But there may be hope for us after all. George Floyd’s murder has caused a once-in-a-generation rip in the space-time continuum. For a brief moment, the walls have come crashing down. Now that many more have joined The Reality, it’s become difficult for politicians to hide the terrorizing racism of the police. It’s become harder for our Mayors, District Attorneys, and City Council Members to divide, confuse, and distract us with racist dog whistles. Too cumbersome for newspapers and news anchors to center the conversation around George Floyd’s character or criminal record as a way of justifying his death- a tacit way of excusing the killing by demonstrating what had been suspected all along; that he was no good anyway.
As mad as I am about the callous taking of a life, I’m also deeply moved by the beautiful protestors of all races flooding the streets shouting ‘Not one more”. I’m overwhelmed by their generosity of spirit, their willingness to risk their lives for others. Black, white, Asian, Latinx, American. All of us, fellow citizens, collectively feeling the aching pain of loss, standing together, fighting for what we know this country can be.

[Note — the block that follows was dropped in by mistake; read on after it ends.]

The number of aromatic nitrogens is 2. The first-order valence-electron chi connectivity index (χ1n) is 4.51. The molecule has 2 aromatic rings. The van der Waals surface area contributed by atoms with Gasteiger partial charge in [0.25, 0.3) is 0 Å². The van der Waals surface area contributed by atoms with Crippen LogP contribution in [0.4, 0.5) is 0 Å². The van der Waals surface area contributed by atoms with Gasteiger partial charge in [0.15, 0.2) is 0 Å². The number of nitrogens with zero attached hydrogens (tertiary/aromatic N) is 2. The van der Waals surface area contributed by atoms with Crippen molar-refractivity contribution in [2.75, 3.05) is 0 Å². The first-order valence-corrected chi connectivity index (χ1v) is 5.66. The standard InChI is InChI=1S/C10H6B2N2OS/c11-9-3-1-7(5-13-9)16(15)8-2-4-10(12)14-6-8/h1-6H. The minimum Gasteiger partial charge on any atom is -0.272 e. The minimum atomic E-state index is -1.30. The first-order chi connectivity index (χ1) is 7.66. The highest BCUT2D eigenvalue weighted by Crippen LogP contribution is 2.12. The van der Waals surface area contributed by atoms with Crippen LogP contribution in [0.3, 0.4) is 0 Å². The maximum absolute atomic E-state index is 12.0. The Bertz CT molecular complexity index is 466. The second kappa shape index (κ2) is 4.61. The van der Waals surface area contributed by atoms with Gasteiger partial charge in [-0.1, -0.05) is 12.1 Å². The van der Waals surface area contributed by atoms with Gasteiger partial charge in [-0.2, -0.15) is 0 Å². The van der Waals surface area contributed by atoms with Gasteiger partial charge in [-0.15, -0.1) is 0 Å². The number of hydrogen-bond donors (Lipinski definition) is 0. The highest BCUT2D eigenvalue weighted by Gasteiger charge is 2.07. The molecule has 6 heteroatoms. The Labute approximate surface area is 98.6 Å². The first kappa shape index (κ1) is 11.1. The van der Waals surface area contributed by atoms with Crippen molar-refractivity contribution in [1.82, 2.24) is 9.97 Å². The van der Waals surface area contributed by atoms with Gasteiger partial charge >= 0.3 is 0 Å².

We have a rare chance right now to free ourselves, to finally be let out of The Crazy. We can give up The Lie. We can change our Reality. We can heal broken hearts and save our wounded democracy.
We do this by maintaining pressure on our leaders- all of our leaders- to prosecute the officers involved in George Floyd’s murder to the fullest extent of the law, and to defund and demilitarize the police.
For once, even The Crazy is too crazy. For once, it’s too insane, even for them, to hide who the real criminals are.
For once, it feels like we're all in the same place.